Yellowstone National Park bear warning sign
This sign was found 2 miles into a 5 mile hike, in Yellowstone National Park, Wyoming.

After putting myself in needless danger, numerous times, I decided someone needs to tell people random things. Like a debrief of some sort. Because that’s what I’m used to, that how the military operates. “Here’s the debrief, this is how it’s going to go down, what you need, what you may encounter, what to expect, what to do, any questions? no? alright, lets do this” type of information exchange. I’m not the type of person, who goes up to a stranger and just asks “hey, sir.. what do you know about travelling and hiking? I feel like travelling myself.”

And yes, there’s guided tours, resorts, planes, cruises, but I feel like you miss out on the actual freedom of travel, if you do anything other than a road trip. I have done a number of road trips, From Houston, Texas, to San Francisco and back. Portland, Oregon and back. Baltimore Maryland and back. And all over in between. All these road trips, I had my kids with me. Toddler and Elementary school-er. Not only did I understand the land more, it was SO MUCH CHEAPER than flying, taking a cruise, booking a resort stay.

King Feezy
Travel blog writer for Hike4PTSD username “kingfeezy” skiing in Breckenridge, CO

I don’t think people know how cheap travelling is, or the actual benefits one gets from leaving home, and literally, aimlessly exploring this land.

And this is what this site is… an accumulation of tips, not only from me, but from a variety of travelling bloggers. Each with their own preferred method of travel, destinations, and travel requirements. From hidden local free tourist areas to check out, to tips on what type of make up to wear for an outdoor photo shoot. From our team’s personal experience.

All in hopes that our unprofessional stories, tips, and perspectives inspire you enough to explore for yourself. It really is not as expensive to travel as people think it is. And we believe that hearing common people, explain their personal experiences, as opposed to a targeted ad for the location, might encourage you to follow in our footsteps.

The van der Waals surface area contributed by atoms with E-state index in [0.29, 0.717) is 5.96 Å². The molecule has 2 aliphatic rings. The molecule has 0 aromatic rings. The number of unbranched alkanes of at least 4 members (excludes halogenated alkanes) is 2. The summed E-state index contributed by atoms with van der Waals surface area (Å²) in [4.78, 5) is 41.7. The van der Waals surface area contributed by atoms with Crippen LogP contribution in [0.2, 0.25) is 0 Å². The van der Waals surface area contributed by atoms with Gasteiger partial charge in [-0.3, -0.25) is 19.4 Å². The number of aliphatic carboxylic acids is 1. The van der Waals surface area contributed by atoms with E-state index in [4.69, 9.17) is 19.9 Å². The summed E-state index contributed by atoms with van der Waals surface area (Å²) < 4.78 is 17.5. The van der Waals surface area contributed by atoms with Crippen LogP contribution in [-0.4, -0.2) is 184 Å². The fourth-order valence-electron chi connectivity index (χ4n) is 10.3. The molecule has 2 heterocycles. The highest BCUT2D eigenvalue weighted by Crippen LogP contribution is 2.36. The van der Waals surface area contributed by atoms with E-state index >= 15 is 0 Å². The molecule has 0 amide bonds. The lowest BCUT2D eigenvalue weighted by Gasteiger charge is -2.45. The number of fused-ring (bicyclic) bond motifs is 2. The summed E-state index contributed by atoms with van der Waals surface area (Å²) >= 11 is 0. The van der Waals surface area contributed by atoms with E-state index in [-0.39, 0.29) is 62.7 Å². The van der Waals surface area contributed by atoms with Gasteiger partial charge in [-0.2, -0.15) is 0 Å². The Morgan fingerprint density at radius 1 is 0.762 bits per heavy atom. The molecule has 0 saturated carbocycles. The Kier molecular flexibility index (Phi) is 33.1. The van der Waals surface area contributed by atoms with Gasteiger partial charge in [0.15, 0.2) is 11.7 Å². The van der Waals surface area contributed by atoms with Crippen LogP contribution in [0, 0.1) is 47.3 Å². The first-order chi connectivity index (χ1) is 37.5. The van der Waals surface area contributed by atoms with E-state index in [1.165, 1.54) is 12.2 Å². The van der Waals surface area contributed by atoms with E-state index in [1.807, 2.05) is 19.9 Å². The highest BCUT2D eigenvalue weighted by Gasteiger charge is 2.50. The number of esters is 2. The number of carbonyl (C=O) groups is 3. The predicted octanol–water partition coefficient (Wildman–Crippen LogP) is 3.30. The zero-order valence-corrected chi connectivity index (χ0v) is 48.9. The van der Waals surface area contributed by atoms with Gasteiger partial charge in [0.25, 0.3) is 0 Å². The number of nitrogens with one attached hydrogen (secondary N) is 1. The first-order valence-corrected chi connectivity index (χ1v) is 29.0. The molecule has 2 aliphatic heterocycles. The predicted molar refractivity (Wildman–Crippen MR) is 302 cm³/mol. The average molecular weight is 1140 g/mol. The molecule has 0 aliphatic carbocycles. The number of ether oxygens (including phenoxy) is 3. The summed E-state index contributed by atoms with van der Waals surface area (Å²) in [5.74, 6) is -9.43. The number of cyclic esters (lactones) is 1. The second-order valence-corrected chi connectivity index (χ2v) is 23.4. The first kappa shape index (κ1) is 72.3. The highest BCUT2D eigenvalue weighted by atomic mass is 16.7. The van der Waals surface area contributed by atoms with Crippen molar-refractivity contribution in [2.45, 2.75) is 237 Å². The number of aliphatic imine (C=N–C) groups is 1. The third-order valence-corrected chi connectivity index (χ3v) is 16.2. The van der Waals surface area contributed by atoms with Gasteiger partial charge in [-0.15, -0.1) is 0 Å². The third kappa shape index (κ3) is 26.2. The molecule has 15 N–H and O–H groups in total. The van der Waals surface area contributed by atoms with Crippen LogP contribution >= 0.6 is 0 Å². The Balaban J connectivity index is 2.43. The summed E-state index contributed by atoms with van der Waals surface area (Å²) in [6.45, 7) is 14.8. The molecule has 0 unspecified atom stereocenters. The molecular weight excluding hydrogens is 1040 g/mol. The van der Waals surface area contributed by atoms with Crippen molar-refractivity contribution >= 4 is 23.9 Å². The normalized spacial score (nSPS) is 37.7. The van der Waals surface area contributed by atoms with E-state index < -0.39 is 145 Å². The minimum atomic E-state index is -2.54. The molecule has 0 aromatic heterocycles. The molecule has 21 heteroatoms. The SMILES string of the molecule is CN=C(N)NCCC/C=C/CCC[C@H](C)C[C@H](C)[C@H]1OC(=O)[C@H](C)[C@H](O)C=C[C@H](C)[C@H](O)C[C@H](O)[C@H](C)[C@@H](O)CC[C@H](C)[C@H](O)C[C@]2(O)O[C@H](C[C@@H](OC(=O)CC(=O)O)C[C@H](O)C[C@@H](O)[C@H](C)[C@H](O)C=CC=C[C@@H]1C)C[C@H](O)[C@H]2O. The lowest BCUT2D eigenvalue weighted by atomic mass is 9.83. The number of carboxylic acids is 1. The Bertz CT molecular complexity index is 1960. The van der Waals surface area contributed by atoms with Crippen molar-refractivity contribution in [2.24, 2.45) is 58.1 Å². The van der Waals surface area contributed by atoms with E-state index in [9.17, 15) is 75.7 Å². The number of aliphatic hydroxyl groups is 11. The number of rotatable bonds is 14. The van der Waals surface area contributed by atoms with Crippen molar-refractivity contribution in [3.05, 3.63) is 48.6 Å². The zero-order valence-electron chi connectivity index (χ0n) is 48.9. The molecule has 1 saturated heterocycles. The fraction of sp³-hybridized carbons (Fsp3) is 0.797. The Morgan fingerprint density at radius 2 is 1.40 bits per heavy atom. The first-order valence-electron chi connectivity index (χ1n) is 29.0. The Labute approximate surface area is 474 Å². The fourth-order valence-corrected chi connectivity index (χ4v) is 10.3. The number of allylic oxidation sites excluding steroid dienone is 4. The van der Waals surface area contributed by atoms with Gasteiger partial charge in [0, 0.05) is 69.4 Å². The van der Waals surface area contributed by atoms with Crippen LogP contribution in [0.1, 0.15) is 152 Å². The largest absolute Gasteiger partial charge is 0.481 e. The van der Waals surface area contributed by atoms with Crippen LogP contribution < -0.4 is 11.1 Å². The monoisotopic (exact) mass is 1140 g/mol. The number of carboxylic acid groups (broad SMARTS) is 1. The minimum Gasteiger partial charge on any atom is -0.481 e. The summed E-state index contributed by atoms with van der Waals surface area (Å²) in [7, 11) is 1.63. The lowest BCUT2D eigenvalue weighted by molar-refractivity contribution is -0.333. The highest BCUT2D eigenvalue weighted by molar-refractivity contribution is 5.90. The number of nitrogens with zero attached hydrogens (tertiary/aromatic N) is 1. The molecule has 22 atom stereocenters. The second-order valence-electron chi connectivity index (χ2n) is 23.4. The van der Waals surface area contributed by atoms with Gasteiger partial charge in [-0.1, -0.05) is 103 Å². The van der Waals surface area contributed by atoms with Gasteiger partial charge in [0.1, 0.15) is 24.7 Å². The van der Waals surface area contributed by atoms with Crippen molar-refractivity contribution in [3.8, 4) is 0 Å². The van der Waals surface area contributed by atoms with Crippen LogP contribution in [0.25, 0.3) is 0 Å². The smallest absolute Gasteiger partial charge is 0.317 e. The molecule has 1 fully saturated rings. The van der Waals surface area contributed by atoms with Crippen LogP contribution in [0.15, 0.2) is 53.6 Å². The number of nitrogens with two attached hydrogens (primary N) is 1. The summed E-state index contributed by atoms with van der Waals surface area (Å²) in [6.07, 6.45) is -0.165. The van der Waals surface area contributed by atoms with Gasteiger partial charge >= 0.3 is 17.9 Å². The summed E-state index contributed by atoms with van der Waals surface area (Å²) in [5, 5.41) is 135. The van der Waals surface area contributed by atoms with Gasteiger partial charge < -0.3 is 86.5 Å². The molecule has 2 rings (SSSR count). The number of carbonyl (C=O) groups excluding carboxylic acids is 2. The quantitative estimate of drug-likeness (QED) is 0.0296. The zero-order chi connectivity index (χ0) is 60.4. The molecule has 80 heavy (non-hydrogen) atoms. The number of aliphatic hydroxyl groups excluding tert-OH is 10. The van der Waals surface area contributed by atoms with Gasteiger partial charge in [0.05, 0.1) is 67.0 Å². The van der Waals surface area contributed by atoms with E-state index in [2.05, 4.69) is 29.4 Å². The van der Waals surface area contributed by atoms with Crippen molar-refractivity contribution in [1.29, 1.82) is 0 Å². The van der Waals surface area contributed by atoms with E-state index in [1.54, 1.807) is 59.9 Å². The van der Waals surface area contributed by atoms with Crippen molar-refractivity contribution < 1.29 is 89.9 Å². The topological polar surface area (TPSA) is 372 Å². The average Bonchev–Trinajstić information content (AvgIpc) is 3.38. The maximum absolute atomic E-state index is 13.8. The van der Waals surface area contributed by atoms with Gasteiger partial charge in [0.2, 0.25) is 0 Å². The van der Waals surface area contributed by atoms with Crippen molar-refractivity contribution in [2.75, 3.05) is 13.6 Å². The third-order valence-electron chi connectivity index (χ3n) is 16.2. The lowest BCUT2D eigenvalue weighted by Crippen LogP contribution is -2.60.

I will say this, directly to the reader: “There is something you feel in nature. I don’t know if everybody has the same location, but there is a reaction, a feeling, a rush of emotions, from bewilderment, from awe, from shock, that something to beautiful could exist without the help of the human hand. I was awe struck at an overlook outside of Salt Lake City, Utah. Never had I seen so much land, physically in front of me, with my own 2 eyes before. On an airplane, your view is obstructed to the window you’re looking out of. But on that over pass, I was on top of a mountain, and saw a valley before me, at the other side, a mountain range, and I thought that was it. But that I thought were low clouds, above the mountain range, was actually a valley of land, that I could see for, what seemed, forever. It was just a perfect visibility day. It was cold and icy, but no clouds, no rain, no fog. I had never seen so much land, and variety of it, in front of me, ever. This was the first time. And this ‘feeling…’ …there were no words for it… but I know I liked it, and I want to experience it again. It was happiness. I don’t know how, but I felt innocence, happiness, and joy. All my problems went away for that very moment. And all I was doing was looking at the planet. You have to see it for yourself. You HAVE to.”

-HIKE4PTSD Founder